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Misconfigured Backup Servers Potentially Exposing Data

A widely used backup and file synchronization utility is not being configured with sufficient security controls, potentially exposing thousands of sensitive files on the Internet, researchers from Rapid7 Labs said.

The rsync utility synchronizes files across systems and is commonly used in enterprises for archiving and backup purposes. The utility sorts files and directories into modules, and looking in the module lists the names, file sizes, and user permissions for each of the files and directories being stored on the server. Rapid7 Labs looked at Project Sonar data for machines on the public internet exposing some kind of service on TCP port 873—the port commonly used by rsync. Of the 231,000 rsync servers found, 14,000 systems had more than 5.3 million files “at possible risk of unauthorized read or write,” wrote Jon Hart, a senior security researcher at Rapid7, and Shan Sikdar, a Rapid7 data engineer. Anyone could see the contents of these modules—with names such as home, NetBackup, surveillance, and backup, as well as names associated with the Linux file system, such as etc, root, and debian—on these servers. Some filenames inside the modules included rsyncd.conf, passwd, and main.conf.

“Overall, the names of these modules suggest that most of these publicly available rsync instances are being used for backup and archival purposes, which is not surprising given rsync’s purpose and history,” Hart and Sikdar wrote. 

Rapid7 Labs, along with Swiss consultancy Binary Edge, found that approximately 18 percent of rsync servers identified in this analysis required authentication before displaying the list of modules. Presumably, if authentication is required just to peer inside a module, then authentication—or some other security control—would be needed to read or write the files and directory within. By that logic, systems that do not require authentication before providing the list of modules would potentially allow unauthorized users to read or modify the module’s contents.

“It is likely that there is a vast, unexplored treasure trove of sensitive data exposed by simple misconfigurations of rsync-enabled storage, backup, and archive devices,” Hart and Sikdar wrote.

“The more severe risk comes from when these potentially sensitive files are readable—or worse, writable—without authentication,” the researchers wrote.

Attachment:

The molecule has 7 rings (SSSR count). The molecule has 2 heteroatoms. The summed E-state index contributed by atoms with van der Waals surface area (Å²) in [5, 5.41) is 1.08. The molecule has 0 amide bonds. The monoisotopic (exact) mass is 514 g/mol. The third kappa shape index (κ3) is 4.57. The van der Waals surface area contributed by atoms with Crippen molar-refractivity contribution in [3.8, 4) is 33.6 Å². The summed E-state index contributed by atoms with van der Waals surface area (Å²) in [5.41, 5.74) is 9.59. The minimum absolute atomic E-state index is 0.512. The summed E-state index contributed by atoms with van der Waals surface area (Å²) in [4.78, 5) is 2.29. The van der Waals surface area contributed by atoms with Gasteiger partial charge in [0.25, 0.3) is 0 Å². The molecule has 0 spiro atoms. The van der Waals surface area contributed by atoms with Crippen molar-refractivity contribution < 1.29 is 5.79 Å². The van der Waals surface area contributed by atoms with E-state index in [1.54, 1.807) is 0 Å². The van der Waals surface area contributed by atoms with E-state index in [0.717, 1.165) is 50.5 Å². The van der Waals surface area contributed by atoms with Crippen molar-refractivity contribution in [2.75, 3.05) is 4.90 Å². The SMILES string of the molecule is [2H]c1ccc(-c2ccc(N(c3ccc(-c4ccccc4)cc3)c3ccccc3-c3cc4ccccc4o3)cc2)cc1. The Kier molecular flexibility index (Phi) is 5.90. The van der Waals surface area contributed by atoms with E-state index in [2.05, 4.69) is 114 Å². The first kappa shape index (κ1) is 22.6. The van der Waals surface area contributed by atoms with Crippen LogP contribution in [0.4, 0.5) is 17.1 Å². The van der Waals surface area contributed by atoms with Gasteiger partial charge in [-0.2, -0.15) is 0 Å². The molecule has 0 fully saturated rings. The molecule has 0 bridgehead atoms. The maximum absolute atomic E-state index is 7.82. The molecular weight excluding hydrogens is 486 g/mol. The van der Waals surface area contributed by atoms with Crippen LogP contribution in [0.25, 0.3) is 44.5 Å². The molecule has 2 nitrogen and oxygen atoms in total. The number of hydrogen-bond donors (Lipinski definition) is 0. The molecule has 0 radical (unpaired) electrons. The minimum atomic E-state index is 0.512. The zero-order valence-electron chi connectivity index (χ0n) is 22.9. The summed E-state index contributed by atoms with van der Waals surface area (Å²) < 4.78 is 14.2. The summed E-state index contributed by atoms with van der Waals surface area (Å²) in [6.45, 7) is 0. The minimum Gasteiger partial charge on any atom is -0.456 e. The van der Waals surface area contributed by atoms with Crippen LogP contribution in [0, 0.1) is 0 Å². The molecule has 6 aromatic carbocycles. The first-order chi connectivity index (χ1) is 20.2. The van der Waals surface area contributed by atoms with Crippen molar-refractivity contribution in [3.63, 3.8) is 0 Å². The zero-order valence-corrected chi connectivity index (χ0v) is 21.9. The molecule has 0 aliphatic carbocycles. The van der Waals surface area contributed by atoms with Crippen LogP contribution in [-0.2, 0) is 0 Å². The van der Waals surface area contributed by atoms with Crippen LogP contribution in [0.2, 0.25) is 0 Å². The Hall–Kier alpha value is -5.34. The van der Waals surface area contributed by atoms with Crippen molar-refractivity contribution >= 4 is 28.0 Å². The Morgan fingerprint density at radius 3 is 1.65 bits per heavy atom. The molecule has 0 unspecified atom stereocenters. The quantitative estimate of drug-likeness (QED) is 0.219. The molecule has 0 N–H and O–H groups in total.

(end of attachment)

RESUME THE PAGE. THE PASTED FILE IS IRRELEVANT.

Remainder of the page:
Just the act of listing the contents of modules isn’t automatically a problem, and exposing rsync on the internet is not automatically a bad idea. In the case of a file distribution platform—an open source repository to distribute an application, for example—listing the modules publicly is desired behavior. In the case of a backup server, though, letting anyone see what information is stored is potentially a problem.

In July, security researcher Chris Vickery found an exposed backup server containing 10 years worth of corporate documents—assembly line schematics, factory floor plans, and robotic configurations, to name a few—from more than 100 manufacturing companies, including automakers GM, Fiat Chrysler, Ford, Tesla, Toyota, and Volkswagen. The exposed rsync server, belonging to industrial automation services supplier Level One Robotics, did not require authentication or have specific access restrictions. As a result, anyone who knew where to look would have been able to access these confidential documents.

One of the reasons for so many exposed rsync servers may have to do with the fact that many vendors, such as QNAP, Synology, and Buffalo, use rsync for their cloud-accessible network storage devices, the researchers said. These devices are designed to be easy to use, which make them also easy to misconfigure, leading users to unknowingly exposing their files on the internet. The answer isn't more documentation, since that can be more confusing.

“It is likely that there is a vast, unexplored treasure trove of sensitive data exposed by simple misconfigurations of rsync-enabled storage, backup, and archive devices,” Hart and Sikdar wrote.

While at one point, it was “fine” to put rsync servers on the internet, the current threat landscape has shown that “rsync on the public internet is no longer OK,” Hart and Sikdar said. The “only remotely acceptable” use case is for file distribution, and even that is risky, as it exposes users to potential snooping and man-in-the-middle attacks.

In situations where rsync “absolutely must” must be on the internet, administrators should turn on authentication settings in the rsyncd.conf configuration file. Rsync has some built-in security features, such as host- and file-level access control lists, which can be used to set read-only and write-only options. Even though the utility doesn’t natively encrypt data in transit, the data can be protected if rsync is used over a Secure Shell (SSH) tunnel. Another method is to restrict the privileges assigned to the user account running rsync—the utility is typically run by root or a similarly privileged user, so reducing the the user permissions can block unauthorized attempts to read or write the files. At the very least, the rsync server should limit which IP addresses it accepts connections from.

It is understandable that, nestled behind a firewall, many users might even disable authentication entirely for their backup system or use default or easily guessed credentials," the researchers wrote. "Combined with enabling remote access, as previously described, accidental exposure is just a misclick away.